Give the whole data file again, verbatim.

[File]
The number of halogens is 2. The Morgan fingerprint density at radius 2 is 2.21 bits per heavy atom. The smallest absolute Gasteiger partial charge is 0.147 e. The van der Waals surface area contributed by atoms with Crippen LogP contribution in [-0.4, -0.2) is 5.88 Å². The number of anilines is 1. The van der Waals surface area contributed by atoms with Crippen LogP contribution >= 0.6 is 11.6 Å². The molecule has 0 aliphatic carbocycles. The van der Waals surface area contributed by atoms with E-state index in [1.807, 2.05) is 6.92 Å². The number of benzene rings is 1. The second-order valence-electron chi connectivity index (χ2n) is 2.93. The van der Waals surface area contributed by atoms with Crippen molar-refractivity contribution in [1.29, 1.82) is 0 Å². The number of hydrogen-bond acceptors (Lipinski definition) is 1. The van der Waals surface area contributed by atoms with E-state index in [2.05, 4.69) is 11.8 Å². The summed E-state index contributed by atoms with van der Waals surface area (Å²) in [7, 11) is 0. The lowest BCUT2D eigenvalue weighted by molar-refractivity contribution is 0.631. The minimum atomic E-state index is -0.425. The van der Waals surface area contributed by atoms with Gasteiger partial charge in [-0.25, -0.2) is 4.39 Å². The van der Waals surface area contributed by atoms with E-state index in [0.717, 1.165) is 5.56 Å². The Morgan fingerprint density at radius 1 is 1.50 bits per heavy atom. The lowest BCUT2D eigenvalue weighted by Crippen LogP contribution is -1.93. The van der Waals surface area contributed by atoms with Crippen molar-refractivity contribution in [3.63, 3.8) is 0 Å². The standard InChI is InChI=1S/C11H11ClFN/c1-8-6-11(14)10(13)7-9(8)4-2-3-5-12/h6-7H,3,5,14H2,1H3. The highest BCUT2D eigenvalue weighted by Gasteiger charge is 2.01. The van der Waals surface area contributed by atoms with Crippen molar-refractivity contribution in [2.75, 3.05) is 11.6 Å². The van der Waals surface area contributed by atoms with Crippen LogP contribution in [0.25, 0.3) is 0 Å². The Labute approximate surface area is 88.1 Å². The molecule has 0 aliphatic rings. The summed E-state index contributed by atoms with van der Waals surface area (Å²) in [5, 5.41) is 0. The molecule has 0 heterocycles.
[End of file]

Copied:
The number of halogens is 2. The Morgan fingerprint density at radius 2 is 2.21 bits per heavy atom. The smallest absolute Gasteiger partial charge is 0.147 e. The van der Waals surface area contributed by atoms with Crippen LogP contribution in [-0.4, -0.2) is 5.88 Å². The number of anilines is 1. The van der Waals surface area contributed by atoms with Crippen LogP contribution >= 0.6 is 11.6 Å². The molecule has 0 aliphatic carbocycles. The van der Waals surface area contributed by atoms with E-state index in [1.807, 2.05) is 6.92 Å². The number of benzene rings is 1. The second-order valence-electron chi connectivity index (χ2n) is 2.93. The van der Waals surface area contributed by atoms with Crippen molar-refractivity contribution in [1.29, 1.82) is 0 Å². The number of hydrogen-bond acceptors (Lipinski definition) is 1. The van der Waals surface area contributed by atoms with E-state index in [2.05, 4.69) is 11.8 Å². The summed E-state index contributed by atoms with van der Waals surface area (Å²) in [7, 11) is 0. The lowest BCUT2D eigenvalue weighted by molar-refractivity contribution is 0.631. The minimum atomic E-state index is -0.425. The van der Waals surface area contributed by atoms with Gasteiger partial charge in [-0.25, -0.2) is 4.39 Å². The van der Waals surface area contributed by atoms with E-state index in [0.717, 1.165) is 5.56 Å². The Morgan fingerprint density at radius 1 is 1.50 bits per heavy atom. The lowest BCUT2D eigenvalue weighted by Crippen LogP contribution is -1.93. The van der Waals surface area contributed by atoms with Crippen molar-refractivity contribution in [3.63, 3.8) is 0 Å². The standard InChI is InChI=1S/C11H11ClFN/c1-8-6-11(14)10(13)7-9(8)4-2-3-5-12/h6-7H,3,5,14H2,1H3. The highest BCUT2D eigenvalue weighted by Gasteiger charge is 2.01. The van der Waals surface area contributed by atoms with Crippen molar-refractivity contribution in [2.75, 3.05) is 11.6 Å². The van der Waals surface area contributed by atoms with Crippen LogP contribution in [0.25, 0.3) is 0 Å². The Labute approximate surface area is 88.1 Å². The molecule has 0 aliphatic rings. The summed E-state index contributed by atoms with van der Waals surface area (Å²) in [5, 5.41) is 0. The molecule has 0 heterocycles.